• Sponsored Brands offer an additional way to attract consumers from private label products appearing at the top of search as Sponsored Brands showcase multiple products with custom imagery and language - tying back to best-in-class content as a strategic play against private label competition
  • Beyond search, it’s worth investing in product attribute targeting to appear on private label ASIN detail pages on Amazon or investing in buy box placements on private label product pages on Walmart or Target - this helps to guarantee that the product shown to a customer underneath the buy box is your product
    • If a private label brand is hardcoded on a term that has a very high SFR, this is an efficient way to ride its coattails assuming that many consumers are clicking on that product 
  • In non-branded search, the prevention of share erosion will require careful monitoring of efficiently targeted SP placements. It can be frustrating to have to compete with products that are hardcoded or pinned to the top of search, but decreasing investment here means your products lose critical visibility from consumers that are needed to compete in the congestion of non-branded search queries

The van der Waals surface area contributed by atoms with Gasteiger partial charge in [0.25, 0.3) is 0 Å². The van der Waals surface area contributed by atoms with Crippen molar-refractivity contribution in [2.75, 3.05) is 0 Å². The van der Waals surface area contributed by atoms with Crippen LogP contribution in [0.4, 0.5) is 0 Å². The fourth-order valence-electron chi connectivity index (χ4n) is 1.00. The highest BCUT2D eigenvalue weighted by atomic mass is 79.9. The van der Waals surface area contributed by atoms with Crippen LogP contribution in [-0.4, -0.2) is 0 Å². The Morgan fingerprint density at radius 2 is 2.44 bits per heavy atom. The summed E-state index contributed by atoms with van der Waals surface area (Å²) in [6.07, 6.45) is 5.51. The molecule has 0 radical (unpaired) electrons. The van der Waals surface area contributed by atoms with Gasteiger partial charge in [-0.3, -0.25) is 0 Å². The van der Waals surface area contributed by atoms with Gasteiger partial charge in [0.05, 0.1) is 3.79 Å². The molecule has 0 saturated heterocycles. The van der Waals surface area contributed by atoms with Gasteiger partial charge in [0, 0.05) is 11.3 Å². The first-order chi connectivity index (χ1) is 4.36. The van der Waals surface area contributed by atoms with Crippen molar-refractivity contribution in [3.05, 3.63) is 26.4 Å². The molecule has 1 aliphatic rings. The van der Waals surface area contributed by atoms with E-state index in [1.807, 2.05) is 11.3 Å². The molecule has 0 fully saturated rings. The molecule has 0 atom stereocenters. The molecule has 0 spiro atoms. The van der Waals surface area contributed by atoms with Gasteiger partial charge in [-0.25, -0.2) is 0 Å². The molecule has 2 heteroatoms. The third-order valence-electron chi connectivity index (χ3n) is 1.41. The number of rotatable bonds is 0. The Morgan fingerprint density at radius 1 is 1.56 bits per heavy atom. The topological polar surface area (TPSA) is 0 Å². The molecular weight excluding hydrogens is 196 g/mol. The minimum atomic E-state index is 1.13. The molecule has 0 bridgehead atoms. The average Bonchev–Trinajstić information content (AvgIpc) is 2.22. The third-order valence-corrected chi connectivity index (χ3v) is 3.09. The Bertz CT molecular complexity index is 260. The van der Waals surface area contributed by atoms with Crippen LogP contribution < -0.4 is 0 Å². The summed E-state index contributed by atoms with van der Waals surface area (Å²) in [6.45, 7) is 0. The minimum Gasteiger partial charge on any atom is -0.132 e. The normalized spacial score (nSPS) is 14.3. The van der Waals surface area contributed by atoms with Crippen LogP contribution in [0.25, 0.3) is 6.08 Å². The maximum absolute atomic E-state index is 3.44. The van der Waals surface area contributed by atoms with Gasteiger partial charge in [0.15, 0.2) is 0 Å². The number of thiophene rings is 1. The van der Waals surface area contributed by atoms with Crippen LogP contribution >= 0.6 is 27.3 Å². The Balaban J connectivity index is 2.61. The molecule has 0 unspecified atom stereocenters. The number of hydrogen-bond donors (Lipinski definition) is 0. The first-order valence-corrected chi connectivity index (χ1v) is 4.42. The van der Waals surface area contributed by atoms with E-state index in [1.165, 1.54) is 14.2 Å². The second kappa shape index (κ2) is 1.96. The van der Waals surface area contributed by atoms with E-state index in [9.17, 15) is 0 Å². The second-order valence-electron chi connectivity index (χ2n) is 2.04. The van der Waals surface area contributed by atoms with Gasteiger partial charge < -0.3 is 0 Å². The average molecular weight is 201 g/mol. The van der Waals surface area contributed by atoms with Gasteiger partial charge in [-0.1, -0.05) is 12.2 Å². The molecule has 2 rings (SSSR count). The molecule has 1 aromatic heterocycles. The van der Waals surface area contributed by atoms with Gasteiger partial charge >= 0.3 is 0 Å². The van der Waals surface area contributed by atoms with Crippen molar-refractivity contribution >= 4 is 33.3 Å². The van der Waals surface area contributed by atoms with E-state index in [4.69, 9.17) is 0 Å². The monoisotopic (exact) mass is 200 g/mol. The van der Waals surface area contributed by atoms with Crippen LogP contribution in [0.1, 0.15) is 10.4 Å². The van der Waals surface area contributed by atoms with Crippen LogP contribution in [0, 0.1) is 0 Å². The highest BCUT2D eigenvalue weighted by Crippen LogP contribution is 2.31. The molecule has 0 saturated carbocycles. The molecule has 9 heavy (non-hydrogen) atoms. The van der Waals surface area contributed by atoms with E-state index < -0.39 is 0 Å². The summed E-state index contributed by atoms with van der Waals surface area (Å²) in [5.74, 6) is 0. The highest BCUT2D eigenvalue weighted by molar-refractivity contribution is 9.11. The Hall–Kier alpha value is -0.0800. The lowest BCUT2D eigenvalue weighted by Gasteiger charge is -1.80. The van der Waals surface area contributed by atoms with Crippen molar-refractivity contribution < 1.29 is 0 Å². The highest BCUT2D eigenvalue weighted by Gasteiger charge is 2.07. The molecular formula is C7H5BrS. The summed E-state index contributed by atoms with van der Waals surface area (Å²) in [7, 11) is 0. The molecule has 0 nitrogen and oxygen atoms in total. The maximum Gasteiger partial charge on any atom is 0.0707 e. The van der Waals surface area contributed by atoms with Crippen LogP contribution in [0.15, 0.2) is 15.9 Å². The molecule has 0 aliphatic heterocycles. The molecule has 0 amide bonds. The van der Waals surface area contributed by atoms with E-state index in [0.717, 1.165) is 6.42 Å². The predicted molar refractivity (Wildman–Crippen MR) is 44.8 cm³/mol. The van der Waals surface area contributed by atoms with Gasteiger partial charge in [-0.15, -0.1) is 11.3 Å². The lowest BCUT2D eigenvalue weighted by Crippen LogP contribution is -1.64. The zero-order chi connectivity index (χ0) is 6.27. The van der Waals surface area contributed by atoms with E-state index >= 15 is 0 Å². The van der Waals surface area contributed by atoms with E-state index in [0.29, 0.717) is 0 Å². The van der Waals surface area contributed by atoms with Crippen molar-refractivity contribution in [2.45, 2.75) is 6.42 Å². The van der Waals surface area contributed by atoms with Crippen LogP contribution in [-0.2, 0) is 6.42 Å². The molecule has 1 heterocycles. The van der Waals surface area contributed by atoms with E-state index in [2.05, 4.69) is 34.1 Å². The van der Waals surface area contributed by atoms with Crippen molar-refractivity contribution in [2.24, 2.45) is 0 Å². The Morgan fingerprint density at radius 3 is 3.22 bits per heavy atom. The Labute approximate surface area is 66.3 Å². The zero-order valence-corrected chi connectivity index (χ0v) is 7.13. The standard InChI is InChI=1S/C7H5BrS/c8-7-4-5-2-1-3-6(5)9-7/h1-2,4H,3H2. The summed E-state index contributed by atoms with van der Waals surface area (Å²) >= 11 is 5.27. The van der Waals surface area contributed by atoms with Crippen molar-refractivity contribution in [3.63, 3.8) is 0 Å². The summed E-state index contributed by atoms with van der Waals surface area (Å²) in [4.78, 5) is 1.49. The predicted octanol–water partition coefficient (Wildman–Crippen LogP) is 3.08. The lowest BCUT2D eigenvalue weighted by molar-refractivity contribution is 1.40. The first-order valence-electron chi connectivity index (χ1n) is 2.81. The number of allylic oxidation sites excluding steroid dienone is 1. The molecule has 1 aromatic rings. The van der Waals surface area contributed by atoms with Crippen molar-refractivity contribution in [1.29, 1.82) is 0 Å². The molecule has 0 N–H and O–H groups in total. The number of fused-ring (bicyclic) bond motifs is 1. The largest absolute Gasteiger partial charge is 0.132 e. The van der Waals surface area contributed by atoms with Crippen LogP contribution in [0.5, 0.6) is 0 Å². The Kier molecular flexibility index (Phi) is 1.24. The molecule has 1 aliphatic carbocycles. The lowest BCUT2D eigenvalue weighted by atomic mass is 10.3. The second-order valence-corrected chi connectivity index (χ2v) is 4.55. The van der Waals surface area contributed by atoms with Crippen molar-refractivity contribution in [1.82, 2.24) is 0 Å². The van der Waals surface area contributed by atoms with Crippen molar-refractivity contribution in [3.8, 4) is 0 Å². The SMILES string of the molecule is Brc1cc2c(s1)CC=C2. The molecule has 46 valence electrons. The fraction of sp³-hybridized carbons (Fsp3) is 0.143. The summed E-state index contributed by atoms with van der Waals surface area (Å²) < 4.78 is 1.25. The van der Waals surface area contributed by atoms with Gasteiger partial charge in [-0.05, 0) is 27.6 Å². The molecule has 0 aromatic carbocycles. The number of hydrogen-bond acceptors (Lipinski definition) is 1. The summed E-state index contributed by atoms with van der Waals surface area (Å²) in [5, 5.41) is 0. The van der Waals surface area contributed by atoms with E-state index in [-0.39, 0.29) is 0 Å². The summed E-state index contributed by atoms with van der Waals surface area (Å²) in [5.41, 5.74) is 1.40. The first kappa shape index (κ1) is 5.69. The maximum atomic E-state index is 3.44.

The last strategy we recommend diving into is documenting the activity of private label brands in your category for your Vendor Manager, Merchant, or Buyer's visibility. If the retailer is hardcoding or pinning products on your key terms, this is worth bringing attention to as this prevents your brand’s media investments from being as efficient as possible. If you can calculate the lost opportunity due to these private label placements for your retailer contact to see the impact, this can be brought back internally to the retailer for further consideration. At the end of the day, the retailer needs to consider what’s more profitable - hardcoding their low-priced item into a highly valuable placement or allowing non-private label brands to bid up for that placement.

If you're interested in discussing your competitive strategy against private label brands, reach out to Flywheel today!